Lieut.-Colonel A. MURRAY

I beg to second the Amendment.

I would press upon the Lord Advocate to accept this Amendment. As the Mover pointed out, the provisions for Compensation of Small Landholders Act have been responsible very largely for holding up almost entirely the provisions of that Act. The Lord Advocate may perhaps say that this Bill applies primarily to the acquisition of land by purchase, and that therefore it would not be possible for him to insert an Amendment of this kind. If he gives that reply, will the right hon. Gentleman further tell the House whether or not he considers this to be an Amendment based upon justice. When I say that, I mean does he propose in the Land Settlement Bill which is to be introduced shortly, as we hope, and in which no doubt certain areas of land will be acquired by purchase for the settlement of small holdings, that the land shall be acquired under this Bill, and that the provisions as to compensation of this Bill will be applicable to those cases, but that when land is acquired under the Small Landholders Act the large compensation which has been paid in the past should continue to be paid in future? I hope the Lord Advocate will be able to accept the Amendment, but if he is unable to do so I hope he will not be merely content to tell the House that he cannot accept it merely on the ground that it is not applicable to this Bill. I can assure the Lord Advocate that there will be many people throughout Scot- land who will anxiously study the answer he gives on this Amendment. It is a very material point, and I hope he will be able to give us some satisfaction in the matter.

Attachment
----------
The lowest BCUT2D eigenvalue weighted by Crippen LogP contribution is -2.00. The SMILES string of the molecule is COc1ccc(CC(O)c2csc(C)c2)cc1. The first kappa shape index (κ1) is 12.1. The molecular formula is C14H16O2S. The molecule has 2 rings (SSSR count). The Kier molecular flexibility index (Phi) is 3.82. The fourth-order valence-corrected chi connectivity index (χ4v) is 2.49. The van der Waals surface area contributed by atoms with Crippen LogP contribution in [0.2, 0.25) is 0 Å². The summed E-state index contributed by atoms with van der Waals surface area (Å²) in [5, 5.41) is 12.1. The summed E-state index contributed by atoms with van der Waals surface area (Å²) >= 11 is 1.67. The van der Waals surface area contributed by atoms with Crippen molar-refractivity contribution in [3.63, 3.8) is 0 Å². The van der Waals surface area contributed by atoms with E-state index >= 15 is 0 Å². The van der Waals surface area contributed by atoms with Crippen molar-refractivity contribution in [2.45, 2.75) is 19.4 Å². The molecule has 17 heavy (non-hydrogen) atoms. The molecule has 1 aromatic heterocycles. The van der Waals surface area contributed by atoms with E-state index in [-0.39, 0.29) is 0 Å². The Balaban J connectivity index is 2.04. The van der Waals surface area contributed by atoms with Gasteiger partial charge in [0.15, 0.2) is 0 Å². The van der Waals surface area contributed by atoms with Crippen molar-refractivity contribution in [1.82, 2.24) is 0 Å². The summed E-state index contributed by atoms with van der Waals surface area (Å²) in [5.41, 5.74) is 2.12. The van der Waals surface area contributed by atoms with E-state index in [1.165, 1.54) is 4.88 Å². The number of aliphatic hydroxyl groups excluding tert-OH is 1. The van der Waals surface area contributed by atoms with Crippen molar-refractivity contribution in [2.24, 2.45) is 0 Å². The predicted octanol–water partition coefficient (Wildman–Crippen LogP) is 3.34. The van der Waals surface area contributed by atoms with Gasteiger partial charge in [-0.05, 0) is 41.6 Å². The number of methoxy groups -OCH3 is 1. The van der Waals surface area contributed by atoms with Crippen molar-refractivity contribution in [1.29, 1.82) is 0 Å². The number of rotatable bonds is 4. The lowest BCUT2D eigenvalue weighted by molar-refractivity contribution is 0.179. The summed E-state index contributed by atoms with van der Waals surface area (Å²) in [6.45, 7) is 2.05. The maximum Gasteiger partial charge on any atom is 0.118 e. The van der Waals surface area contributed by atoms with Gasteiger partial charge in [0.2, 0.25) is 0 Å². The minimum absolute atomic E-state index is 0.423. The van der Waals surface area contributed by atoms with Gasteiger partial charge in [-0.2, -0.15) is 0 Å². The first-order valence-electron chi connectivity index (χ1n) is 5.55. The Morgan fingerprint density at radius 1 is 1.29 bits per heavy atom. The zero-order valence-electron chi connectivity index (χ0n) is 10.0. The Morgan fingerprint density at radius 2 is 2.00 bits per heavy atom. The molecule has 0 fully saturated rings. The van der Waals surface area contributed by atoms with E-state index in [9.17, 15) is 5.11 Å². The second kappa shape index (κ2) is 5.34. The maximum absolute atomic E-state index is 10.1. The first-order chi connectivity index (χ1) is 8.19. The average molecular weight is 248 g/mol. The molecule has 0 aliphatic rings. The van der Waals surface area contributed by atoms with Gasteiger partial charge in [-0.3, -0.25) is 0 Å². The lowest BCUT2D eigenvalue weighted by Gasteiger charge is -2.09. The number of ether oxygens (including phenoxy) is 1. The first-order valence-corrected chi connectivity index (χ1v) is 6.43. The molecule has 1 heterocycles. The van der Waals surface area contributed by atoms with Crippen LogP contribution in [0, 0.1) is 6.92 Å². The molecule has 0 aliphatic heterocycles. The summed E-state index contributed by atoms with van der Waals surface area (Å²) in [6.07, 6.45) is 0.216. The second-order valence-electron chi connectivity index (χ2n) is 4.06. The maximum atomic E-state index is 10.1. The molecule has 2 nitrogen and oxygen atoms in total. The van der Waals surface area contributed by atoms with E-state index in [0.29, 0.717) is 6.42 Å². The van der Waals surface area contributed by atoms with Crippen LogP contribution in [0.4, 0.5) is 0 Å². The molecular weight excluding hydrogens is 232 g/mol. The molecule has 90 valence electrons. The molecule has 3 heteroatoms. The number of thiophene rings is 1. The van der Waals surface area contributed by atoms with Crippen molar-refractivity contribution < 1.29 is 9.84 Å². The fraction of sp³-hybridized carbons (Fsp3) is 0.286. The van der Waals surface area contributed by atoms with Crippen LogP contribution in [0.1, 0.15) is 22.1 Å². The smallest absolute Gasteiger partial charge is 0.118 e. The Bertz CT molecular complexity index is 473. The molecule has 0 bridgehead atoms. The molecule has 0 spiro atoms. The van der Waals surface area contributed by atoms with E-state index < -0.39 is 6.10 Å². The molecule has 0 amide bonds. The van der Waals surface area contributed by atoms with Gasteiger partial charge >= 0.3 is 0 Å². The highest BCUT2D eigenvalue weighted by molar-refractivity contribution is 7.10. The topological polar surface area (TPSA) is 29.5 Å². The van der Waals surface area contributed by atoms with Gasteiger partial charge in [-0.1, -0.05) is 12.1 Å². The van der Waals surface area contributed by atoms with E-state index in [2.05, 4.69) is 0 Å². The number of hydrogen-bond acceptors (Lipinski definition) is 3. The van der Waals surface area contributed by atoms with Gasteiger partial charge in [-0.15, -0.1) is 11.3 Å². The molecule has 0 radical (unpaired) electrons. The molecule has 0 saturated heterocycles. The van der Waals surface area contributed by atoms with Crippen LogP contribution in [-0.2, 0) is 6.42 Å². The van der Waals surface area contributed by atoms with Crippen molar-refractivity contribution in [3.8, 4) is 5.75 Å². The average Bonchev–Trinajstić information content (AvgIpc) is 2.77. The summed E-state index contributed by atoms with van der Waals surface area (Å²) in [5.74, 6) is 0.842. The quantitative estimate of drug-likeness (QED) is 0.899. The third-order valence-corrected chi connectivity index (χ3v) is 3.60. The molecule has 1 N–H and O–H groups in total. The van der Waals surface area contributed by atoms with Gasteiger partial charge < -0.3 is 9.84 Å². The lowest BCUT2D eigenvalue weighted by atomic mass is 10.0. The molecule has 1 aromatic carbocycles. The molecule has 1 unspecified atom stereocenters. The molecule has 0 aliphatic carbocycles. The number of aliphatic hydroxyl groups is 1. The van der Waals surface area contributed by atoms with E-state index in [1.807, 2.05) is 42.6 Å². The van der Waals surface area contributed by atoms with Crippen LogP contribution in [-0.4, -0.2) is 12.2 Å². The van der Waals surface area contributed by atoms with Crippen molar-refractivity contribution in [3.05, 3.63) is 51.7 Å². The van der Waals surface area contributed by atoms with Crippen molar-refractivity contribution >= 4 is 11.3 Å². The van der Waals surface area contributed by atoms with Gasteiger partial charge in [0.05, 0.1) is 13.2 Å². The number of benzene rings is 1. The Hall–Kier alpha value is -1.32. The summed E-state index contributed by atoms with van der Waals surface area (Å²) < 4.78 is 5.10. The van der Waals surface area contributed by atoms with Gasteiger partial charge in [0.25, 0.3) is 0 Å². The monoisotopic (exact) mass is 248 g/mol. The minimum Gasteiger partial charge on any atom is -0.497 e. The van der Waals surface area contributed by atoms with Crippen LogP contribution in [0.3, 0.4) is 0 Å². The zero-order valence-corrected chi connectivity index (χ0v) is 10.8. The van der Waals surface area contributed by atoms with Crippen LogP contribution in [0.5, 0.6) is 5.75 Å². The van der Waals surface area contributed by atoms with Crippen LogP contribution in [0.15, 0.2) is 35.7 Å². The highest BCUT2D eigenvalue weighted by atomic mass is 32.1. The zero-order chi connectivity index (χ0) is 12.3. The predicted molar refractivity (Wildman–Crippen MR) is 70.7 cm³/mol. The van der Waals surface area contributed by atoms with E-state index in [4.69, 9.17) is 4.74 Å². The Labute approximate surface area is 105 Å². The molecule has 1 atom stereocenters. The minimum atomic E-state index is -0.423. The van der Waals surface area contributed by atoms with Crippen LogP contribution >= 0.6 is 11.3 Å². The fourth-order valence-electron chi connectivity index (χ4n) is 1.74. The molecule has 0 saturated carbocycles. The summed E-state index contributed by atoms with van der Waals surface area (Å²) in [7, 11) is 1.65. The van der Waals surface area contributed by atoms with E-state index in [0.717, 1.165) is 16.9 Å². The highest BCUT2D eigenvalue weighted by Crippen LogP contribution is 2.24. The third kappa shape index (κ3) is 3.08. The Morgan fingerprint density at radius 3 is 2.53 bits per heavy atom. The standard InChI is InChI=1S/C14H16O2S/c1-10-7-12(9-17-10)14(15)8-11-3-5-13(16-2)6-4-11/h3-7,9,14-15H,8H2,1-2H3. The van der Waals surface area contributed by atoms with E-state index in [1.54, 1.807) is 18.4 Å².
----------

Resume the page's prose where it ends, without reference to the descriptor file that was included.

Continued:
I am afraid that some misunderstanding underlies the Amendment. We cannot in a Bill which deals with the assessment of compensation for land acquired enter upon the general amendment of the provisions of the Act of 1911, and I would like to say this at once, with regard to the remarks of the last speaker, that it is no part of my intention to lift the smallest corner of the veil which at present conceals the precise contents of the Scottish Land Settlement Bill. Therefore, if he or anybody else is hopeful of getting from me at the Box tonight some information in advance of what that Bill contains—

Lieut.-Colonel MURRAY

That was not my object.